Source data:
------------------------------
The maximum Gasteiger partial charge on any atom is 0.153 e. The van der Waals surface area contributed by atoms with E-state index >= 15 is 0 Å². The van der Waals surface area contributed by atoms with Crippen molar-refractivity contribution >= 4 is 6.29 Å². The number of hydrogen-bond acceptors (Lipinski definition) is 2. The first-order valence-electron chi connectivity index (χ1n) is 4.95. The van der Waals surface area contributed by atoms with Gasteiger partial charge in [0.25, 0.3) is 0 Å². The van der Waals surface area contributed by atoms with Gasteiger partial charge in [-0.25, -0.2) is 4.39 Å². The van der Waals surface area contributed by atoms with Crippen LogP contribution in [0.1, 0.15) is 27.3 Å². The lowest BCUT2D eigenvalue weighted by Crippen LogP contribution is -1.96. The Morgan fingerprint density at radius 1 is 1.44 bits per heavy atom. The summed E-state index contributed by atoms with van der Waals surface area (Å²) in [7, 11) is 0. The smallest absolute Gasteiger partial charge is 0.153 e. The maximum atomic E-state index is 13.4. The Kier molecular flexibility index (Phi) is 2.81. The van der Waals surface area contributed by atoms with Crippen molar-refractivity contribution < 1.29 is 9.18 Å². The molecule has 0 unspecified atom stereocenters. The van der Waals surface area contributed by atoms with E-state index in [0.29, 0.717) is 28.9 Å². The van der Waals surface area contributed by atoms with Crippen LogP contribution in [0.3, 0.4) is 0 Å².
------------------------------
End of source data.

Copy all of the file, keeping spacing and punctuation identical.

The maximum Gasteiger partial charge on any atom is 0.153 e. The van der Waals surface area contributed by atoms with E-state index >= 15 is 0 Å². The van der Waals surface area contributed by atoms with Crippen molar-refractivity contribution >= 4 is 6.29 Å². The number of hydrogen-bond acceptors (Lipinski definition) is 2. The first-order valence-electron chi connectivity index (χ1n) is 4.95. The van der Waals surface area contributed by atoms with Gasteiger partial charge in [0.25, 0.3) is 0 Å². The van der Waals surface area contributed by atoms with Gasteiger partial charge in [-0.25, -0.2) is 4.39 Å². The van der Waals surface area contributed by atoms with Crippen LogP contribution in [0.1, 0.15) is 27.3 Å². The lowest BCUT2D eigenvalue weighted by Crippen LogP contribution is -1.96. The Morgan fingerprint density at radius 1 is 1.44 bits per heavy atom. The summed E-state index contributed by atoms with van der Waals surface area (Å²) in [7, 11) is 0. The smallest absolute Gasteiger partial charge is 0.153 e. The maximum atomic E-state index is 13.4. The Kier molecular flexibility index (Phi) is 2.81. The van der Waals surface area contributed by atoms with Crippen molar-refractivity contribution < 1.29 is 9.18 Å². The molecule has 0 unspecified atom stereocenters. The van der Waals surface area contributed by atoms with E-state index in [0.29, 0.717) is 28.9 Å². The van der Waals surface area contributed by atoms with Crippen LogP contribution in [0.3, 0.4) is 0 Å².